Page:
Policing in the UK is in dire straits. Britons are now more "unconfident than confident in police to deal with crime," according to a YouGov survey conducted last October. The proportion of the public who think the police are performing well has decreased dramatically.
The vast majority of those polled believe that crime is rising and police effectiveness falling. Crime in England and Wales is at a 20-year high with only 5.6 per cent of offences reported to police resulting in anyone being charged with a crime. The public's confidence in the police is falling because of a combination of factors, including an increase in crime, dwindling resources and what appears to be the overwhelming focus on non-crimes!
Criminals no longer have anything to fear, unless of course they inadvertently use the wrong pronouns when separating their victims from their possessions during a mugging! The chances of being apprehended for an actual crime in 21st Century UK is pretty slim.
The problem is not only misguided leadership, but also the fact there doesn't seem to be any police out there?! They seem to have all but disappeared. Some parts of Sussex haven't seen a Constable for a considerable period of time. I can't recall when I last saw a member of the police, (apart from that group routinely drinking coffee outside the BP garage near Avery Park Greenwich)!
The contrast between UK police and those in other countries is stark! When stopped by a Texas State Trooper outside of Austin for accidentally going over the speed limit, I quickly confessed to all manner of indiscretions, including the raiding of my daughter's piggy bank for parking change. Suffice to say, I sang like a canary, each confession punctuated by Sir!
The British Bobby (if you can find one), doesn't command the same level of respect. Possibly one Macarena too much! Dance offs aside, the continual images in the media of police taking the knee or standing by as monuments are pulled down, hasn't done them any favours!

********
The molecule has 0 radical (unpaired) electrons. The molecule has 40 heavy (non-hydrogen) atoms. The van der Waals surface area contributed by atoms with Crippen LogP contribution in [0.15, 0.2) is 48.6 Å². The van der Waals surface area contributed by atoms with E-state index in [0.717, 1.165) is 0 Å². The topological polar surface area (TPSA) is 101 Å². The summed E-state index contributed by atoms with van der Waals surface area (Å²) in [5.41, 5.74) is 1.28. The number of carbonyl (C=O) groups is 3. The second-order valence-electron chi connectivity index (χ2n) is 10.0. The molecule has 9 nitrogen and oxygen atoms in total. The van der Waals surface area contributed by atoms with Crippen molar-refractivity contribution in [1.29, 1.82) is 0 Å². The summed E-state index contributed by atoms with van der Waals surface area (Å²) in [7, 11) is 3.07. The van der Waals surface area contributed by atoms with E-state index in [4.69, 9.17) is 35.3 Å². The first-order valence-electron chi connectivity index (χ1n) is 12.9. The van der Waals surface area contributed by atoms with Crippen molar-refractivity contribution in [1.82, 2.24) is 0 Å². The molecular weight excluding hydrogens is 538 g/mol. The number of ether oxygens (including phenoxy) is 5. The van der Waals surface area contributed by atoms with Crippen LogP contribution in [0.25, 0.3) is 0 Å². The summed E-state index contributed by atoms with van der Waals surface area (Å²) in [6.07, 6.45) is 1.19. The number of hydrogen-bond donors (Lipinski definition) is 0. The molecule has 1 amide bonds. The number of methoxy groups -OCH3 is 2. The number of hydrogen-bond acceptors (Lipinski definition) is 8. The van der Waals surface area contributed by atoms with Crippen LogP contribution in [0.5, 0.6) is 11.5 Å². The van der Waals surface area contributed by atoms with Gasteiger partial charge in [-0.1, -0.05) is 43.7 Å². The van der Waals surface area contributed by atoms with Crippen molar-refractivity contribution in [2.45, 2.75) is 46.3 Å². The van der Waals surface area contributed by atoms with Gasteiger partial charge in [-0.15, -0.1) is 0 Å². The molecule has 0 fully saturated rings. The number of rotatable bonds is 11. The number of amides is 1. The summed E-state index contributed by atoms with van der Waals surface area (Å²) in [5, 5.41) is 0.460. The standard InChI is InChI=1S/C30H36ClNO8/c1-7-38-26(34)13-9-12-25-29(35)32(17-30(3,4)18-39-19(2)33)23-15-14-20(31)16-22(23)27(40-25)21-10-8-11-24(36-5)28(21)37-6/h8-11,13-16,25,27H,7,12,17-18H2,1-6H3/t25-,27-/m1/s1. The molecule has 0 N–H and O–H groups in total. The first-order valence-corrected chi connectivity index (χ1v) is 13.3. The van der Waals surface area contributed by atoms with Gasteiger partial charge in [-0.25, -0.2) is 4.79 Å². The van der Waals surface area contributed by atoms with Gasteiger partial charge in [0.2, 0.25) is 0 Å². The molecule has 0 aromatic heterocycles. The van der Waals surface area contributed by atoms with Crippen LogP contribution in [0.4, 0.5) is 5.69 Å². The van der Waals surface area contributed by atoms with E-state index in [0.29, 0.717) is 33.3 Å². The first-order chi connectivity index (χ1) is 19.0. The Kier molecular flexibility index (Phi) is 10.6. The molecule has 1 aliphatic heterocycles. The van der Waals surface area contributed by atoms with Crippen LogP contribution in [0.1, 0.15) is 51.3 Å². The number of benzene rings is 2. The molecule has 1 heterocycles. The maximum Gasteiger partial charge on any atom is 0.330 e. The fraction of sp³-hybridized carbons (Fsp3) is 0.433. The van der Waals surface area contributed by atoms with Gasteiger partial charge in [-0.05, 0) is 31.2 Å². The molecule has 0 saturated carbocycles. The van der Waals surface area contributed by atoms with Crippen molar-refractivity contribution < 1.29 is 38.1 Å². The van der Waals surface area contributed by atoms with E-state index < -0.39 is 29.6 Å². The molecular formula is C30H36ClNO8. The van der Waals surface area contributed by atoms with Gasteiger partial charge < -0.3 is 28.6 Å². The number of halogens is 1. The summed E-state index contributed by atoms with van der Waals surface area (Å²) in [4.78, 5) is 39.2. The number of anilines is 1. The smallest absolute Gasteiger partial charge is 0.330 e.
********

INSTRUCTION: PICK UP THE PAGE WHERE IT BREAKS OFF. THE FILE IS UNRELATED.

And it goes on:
The British people want the Police to work, they want to believe that we are still a country of law and order, one where those who break the law are justly punished. Unfortunately I think it may be too late for the Police to reclaim the same level of public confidence enjoyed in the past. One possible way forward would be an acceleration in the use of private security to support front line policing.
It is ironic that the Police who evolved out of the old Night Watchmen, often privately funded, are gradually moving aside for private security. Security personnel, protect all manner of property throughout the UK, from hospitals to airports. They guard shops, patrol streets, respond to alarm activations and provide safety at events.
During the recent pandemic security personnel continued to work, becoming in essence an extension of the emergency services. The role of private security will continue to grow whilst that of the police diminishes.
The impending cost of living crisis will bring things to a head, accelerating the drive to identify and implement financial efficiencies across all areas of the public sector, including the Police service. Police will gradually move away from front line crime prevention, focusing instead on the big ticket stuff, such as terrorism, drugs and organised crime, creating increasing opportunities for private security to step into the void. This is already happening across the UK in the form of CSAS initiatives. Better a private security officer patrolling the streets than no one.
No one can predict the future with any certainty, but the increasing sophistication and professionalism of the private security sector coupled with the emergence of more advanced technology is going to permanently alter the landscape.
One major benefit the private sector has over the public is the ability to innovate, to embrace emerging technology, to adapt and grow. The private sector is therefore perfectly placed to leverage the benefits associated with the emergence of artificial intelligence, augmented reality and robotics.
As the use of private security becomes increasingly widespread, it is likely that the public will come to see them as something more than a necessary evil, especially as the wider use of private security will provide a more visual presence on UK streets.
This shift in perception could have profound implications for the role of police and their relationship with the general public. Overall, the role of private security is set to continue to grow, becoming an ever-more important part of our society.
About the Author: Justin Quigley, is a recognised security expert in the protection of property through the introduction and deployment of technical and non-technical security measures, including CCTV towers, video verification systems, fencing, perimeter protection technology, hostile vehicle barriers, alarms and analytical camera systems. He is a prolific writer on the subject of crime prevention, security technology and void property security.
Justin currently works for one the UK's largest security companies (Ward Security) as well as providing consultancy services to both the property and construction sectors.